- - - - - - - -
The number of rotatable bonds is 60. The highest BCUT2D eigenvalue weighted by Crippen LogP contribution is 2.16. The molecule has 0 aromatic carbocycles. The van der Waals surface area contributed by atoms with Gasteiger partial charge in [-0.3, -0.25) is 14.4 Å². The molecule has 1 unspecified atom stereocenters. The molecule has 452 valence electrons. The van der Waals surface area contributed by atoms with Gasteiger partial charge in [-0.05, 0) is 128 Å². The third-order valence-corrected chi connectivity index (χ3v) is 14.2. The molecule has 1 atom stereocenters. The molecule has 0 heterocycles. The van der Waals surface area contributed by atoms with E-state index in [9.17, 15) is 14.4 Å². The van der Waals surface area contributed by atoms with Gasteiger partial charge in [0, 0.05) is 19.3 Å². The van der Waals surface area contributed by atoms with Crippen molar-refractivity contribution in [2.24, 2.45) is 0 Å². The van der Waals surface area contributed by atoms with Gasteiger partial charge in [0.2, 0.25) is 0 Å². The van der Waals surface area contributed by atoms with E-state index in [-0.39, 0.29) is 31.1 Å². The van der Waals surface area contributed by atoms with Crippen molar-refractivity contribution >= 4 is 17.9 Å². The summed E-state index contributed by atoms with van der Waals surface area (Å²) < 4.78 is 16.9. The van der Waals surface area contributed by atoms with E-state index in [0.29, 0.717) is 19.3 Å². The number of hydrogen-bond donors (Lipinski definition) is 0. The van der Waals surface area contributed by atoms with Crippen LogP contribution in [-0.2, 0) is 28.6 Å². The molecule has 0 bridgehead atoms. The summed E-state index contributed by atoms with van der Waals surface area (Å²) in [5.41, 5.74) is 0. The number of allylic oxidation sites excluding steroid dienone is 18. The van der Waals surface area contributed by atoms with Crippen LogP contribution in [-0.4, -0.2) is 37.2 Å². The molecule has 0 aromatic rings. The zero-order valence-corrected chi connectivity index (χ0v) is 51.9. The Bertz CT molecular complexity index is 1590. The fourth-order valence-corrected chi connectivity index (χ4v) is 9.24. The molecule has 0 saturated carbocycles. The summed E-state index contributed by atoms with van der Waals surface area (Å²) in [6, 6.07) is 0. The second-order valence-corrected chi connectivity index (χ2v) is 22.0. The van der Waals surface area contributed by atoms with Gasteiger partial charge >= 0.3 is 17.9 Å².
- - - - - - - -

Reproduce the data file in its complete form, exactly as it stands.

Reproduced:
The number of rotatable bonds is 60. The highest BCUT2D eigenvalue weighted by Crippen LogP contribution is 2.16. The molecule has 0 aromatic carbocycles. The van der Waals surface area contributed by atoms with Gasteiger partial charge in [-0.3, -0.25) is 14.4 Å². The molecule has 1 unspecified atom stereocenters. The molecule has 452 valence electrons. The van der Waals surface area contributed by atoms with Gasteiger partial charge in [-0.05, 0) is 128 Å². The third-order valence-corrected chi connectivity index (χ3v) is 14.2. The molecule has 1 atom stereocenters. The molecule has 0 heterocycles. The van der Waals surface area contributed by atoms with E-state index in [9.17, 15) is 14.4 Å². The van der Waals surface area contributed by atoms with Gasteiger partial charge in [0, 0.05) is 19.3 Å². The van der Waals surface area contributed by atoms with Crippen molar-refractivity contribution in [2.24, 2.45) is 0 Å². The van der Waals surface area contributed by atoms with Gasteiger partial charge in [0.2, 0.25) is 0 Å². The van der Waals surface area contributed by atoms with E-state index in [-0.39, 0.29) is 31.1 Å². The van der Waals surface area contributed by atoms with Crippen molar-refractivity contribution >= 4 is 17.9 Å². The summed E-state index contributed by atoms with van der Waals surface area (Å²) < 4.78 is 16.9. The van der Waals surface area contributed by atoms with E-state index in [0.29, 0.717) is 19.3 Å². The number of hydrogen-bond donors (Lipinski definition) is 0. The van der Waals surface area contributed by atoms with Crippen LogP contribution in [-0.2, 0) is 28.6 Å². The molecule has 0 bridgehead atoms. The summed E-state index contributed by atoms with van der Waals surface area (Å²) in [5.41, 5.74) is 0. The number of allylic oxidation sites excluding steroid dienone is 18. The van der Waals surface area contributed by atoms with Crippen LogP contribution in [-0.4, -0.2) is 37.2 Å². The molecule has 0 aromatic rings. The zero-order valence-corrected chi connectivity index (χ0v) is 51.9. The Bertz CT molecular complexity index is 1590. The fourth-order valence-corrected chi connectivity index (χ4v) is 9.24. The molecule has 0 saturated carbocycles. The summed E-state index contributed by atoms with van der Waals surface area (Å²) in [6, 6.07) is 0. The second-order valence-corrected chi connectivity index (χ2v) is 22.0. The van der Waals surface area contributed by atoms with Gasteiger partial charge >= 0.3 is 17.9 Å².